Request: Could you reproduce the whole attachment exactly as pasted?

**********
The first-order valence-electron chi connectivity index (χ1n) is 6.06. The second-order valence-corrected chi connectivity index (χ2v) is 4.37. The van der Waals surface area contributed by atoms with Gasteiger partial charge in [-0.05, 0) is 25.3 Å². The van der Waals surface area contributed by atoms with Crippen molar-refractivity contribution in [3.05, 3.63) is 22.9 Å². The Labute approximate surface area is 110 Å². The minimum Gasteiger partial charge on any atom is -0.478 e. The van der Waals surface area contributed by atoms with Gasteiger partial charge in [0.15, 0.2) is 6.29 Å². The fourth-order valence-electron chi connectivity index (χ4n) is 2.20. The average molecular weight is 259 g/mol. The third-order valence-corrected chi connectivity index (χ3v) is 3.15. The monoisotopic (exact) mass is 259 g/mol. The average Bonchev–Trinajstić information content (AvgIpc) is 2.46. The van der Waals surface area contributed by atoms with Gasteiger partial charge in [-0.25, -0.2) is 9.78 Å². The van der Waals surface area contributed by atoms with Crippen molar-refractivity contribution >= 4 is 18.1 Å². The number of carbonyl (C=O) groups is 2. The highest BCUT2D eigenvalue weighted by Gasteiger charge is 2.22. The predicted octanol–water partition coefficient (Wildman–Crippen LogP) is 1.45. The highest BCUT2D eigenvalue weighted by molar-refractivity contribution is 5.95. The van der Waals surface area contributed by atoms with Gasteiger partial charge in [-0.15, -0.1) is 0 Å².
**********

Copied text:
The first-order valence-electron chi connectivity index (χ1n) is 6.06. The second-order valence-corrected chi connectivity index (χ2v) is 4.37. The van der Waals surface area contributed by atoms with Gasteiger partial charge in [-0.05, 0) is 25.3 Å². The van der Waals surface area contributed by atoms with Crippen molar-refractivity contribution in [3.05, 3.63) is 22.9 Å². The Labute approximate surface area is 110 Å². The minimum Gasteiger partial charge on any atom is -0.478 e. The van der Waals surface area contributed by atoms with Gasteiger partial charge in [0.15, 0.2) is 6.29 Å². The fourth-order valence-electron chi connectivity index (χ4n) is 2.20. The average molecular weight is 259 g/mol. The third-order valence-corrected chi connectivity index (χ3v) is 3.15. The monoisotopic (exact) mass is 259 g/mol. The average Bonchev–Trinajstić information content (AvgIpc) is 2.46. The van der Waals surface area contributed by atoms with Gasteiger partial charge in [-0.25, -0.2) is 9.78 Å². The van der Waals surface area contributed by atoms with Crippen molar-refractivity contribution >= 4 is 18.1 Å². The number of carbonyl (C=O) groups is 2. The highest BCUT2D eigenvalue weighted by Gasteiger charge is 2.22. The predicted octanol–water partition coefficient (Wildman–Crippen LogP) is 1.45. The highest BCUT2D eigenvalue weighted by molar-refractivity contribution is 5.95. The van der Waals surface area contributed by atoms with Gasteiger partial charge in [-0.15, -0.1) is 0 Å².